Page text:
No one needs to feel the stresses of a job and then put on top of that, dealing with religious views that one apposes. These laws that were put up were not only to protect the people, but also in a way for the religion. This does not in fact mean to keep going up to someone and throwing scripture at them, unless one wants to have a lawsuit against them and the company, but to be able to meet the other person half-way and realize that I might not like them pushing their beliefs down my throat either.
Deontology ethics is grounded in the “Categorical Imperative” by Immanuel Kent states “The Categorical Imperative simply declares act as if thy action were to become by thy will a universal law by nature.” We should live our lives to help all mankind and that by this we write our own morals. Would we be okay with others adopting our actions and be able to live with what they do to us since we did it first unto them?
If we are at a workplace and there are no regulations established on prayers in the workplace and no guidelines whatsoever set in place. Would one put their beliefs out there and start the religious movement at work by their actions, but be able to handle and live peacefully when another religion that strongly apposes theirs comes into the picture? Is it better to just leave it at home rather than starting something that perhaps one may not be able to handle very well?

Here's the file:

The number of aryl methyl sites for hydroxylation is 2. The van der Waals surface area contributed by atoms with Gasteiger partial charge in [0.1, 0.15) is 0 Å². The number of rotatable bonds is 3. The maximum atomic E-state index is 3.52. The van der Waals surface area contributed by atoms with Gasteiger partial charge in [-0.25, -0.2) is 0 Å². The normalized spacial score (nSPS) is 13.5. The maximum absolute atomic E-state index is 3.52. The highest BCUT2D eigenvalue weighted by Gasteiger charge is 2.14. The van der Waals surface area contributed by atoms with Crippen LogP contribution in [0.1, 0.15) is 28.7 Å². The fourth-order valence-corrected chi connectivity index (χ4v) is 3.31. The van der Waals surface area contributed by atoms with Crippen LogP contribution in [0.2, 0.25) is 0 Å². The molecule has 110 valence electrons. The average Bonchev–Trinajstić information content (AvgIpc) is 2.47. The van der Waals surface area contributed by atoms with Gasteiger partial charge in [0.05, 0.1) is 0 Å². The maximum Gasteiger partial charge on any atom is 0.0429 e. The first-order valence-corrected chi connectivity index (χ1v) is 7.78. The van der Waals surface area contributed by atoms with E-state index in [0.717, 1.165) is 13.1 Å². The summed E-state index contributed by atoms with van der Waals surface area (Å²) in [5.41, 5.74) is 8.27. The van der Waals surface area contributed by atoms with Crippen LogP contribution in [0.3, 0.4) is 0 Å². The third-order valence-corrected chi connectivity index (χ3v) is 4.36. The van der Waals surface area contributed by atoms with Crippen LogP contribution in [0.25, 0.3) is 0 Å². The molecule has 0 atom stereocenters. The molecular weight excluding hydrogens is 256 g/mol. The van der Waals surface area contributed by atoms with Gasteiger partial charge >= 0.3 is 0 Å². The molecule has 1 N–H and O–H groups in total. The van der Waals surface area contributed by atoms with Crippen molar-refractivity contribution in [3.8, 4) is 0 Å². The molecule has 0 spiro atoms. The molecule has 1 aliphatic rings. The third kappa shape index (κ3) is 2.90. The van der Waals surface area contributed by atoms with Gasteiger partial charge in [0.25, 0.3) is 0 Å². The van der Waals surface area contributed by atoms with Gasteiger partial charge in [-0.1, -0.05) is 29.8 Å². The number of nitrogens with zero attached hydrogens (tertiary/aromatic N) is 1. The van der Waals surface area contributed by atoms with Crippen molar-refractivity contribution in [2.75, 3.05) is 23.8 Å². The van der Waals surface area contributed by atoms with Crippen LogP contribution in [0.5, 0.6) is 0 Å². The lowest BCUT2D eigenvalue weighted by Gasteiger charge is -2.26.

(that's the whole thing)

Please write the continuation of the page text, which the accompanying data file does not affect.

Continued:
Relativism works hand in hand with this issue simply because it is used as a means to get out of a discussion and end it at a peaceful ending instead of coming out of it with a reasonable answer. This only adds to the ongoing issue and cannot solve a problem in the workplace, there are those who by their faith need to pray a certain amount of numbers a day which can in turn affect their work and if given special treatment for this may cause some division amongst co-workers.
With utilitarianism, deontology and relativism we see different ways on how all this could play out in the end and while trying to figure out the right decision for everyone. The laws are there to protect people from having to conform to something that they do not believe in but at the same time must meet the freedom of choice in the other persons personal views as long as it does not hinder the good standing work order.
Mosser K., Bridgeport Education Inc, 2013 Ethics and Social Responsibility Grover S., FFRF Summer 2010 http://ffrf.org/faq/state-church/item/14007-religion-in-the-workplace ACLJ 2012 http://aclj.org/workplace-rights/religious-expression-workplace http://www.allaboutphilosophy.org/deontological-ethics.htm
University/College: University of Arkansas System
Type of paper: Thesis/Dissertation Chapter
Date: 21 September 2016